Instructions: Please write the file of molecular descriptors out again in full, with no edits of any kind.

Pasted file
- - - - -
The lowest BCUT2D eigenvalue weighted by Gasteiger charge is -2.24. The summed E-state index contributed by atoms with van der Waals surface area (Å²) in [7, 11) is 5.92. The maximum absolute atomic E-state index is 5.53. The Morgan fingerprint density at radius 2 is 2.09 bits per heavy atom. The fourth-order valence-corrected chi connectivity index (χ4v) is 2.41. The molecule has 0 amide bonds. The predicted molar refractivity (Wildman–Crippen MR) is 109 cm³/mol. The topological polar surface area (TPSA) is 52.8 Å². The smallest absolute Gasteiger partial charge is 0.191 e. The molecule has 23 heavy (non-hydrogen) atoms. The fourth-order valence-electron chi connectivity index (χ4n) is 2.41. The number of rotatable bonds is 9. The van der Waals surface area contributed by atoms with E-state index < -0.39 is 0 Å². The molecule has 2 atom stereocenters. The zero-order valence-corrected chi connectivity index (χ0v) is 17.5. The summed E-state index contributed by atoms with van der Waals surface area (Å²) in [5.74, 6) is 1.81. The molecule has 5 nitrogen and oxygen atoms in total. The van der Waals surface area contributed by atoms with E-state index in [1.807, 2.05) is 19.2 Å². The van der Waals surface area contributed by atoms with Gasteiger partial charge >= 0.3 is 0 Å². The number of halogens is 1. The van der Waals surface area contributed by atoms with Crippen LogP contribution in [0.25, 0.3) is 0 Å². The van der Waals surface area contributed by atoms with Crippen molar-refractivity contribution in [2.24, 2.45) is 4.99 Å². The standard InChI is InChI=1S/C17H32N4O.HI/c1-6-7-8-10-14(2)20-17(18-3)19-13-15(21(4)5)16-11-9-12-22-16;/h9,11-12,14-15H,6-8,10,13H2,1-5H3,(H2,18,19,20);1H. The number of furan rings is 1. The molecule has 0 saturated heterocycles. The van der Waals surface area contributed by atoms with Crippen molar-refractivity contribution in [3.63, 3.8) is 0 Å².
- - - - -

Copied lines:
The lowest BCUT2D eigenvalue weighted by Gasteiger charge is -2.24. The summed E-state index contributed by atoms with van der Waals surface area (Å²) in [7, 11) is 5.92. The maximum absolute atomic E-state index is 5.53. The Morgan fingerprint density at radius 2 is 2.09 bits per heavy atom. The fourth-order valence-corrected chi connectivity index (χ4v) is 2.41. The molecule has 0 amide bonds. The predicted molar refractivity (Wildman–Crippen MR) is 109 cm³/mol. The topological polar surface area (TPSA) is 52.8 Å². The smallest absolute Gasteiger partial charge is 0.191 e. The molecule has 23 heavy (non-hydrogen) atoms. The fourth-order valence-electron chi connectivity index (χ4n) is 2.41. The number of rotatable bonds is 9. The van der Waals surface area contributed by atoms with E-state index < -0.39 is 0 Å². The molecule has 2 atom stereocenters. The zero-order valence-corrected chi connectivity index (χ0v) is 17.5. The summed E-state index contributed by atoms with van der Waals surface area (Å²) in [5.74, 6) is 1.81. The molecule has 5 nitrogen and oxygen atoms in total. The van der Waals surface area contributed by atoms with E-state index in [1.807, 2.05) is 19.2 Å². The van der Waals surface area contributed by atoms with Gasteiger partial charge >= 0.3 is 0 Å². The number of halogens is 1. The van der Waals surface area contributed by atoms with Crippen LogP contribution in [0.25, 0.3) is 0 Å². The van der Waals surface area contributed by atoms with Crippen molar-refractivity contribution in [2.24, 2.45) is 4.99 Å². The standard InChI is InChI=1S/C17H32N4O.HI/c1-6-7-8-10-14(2)20-17(18-3)19-13-15(21(4)5)16-11-9-12-22-16;/h9,11-12,14-15H,6-8,10,13H2,1-5H3,(H2,18,19,20);1H. The number of furan rings is 1. The molecule has 0 saturated heterocycles. The van der Waals surface area contributed by atoms with Crippen molar-refractivity contribution in [3.63, 3.8) is 0 Å².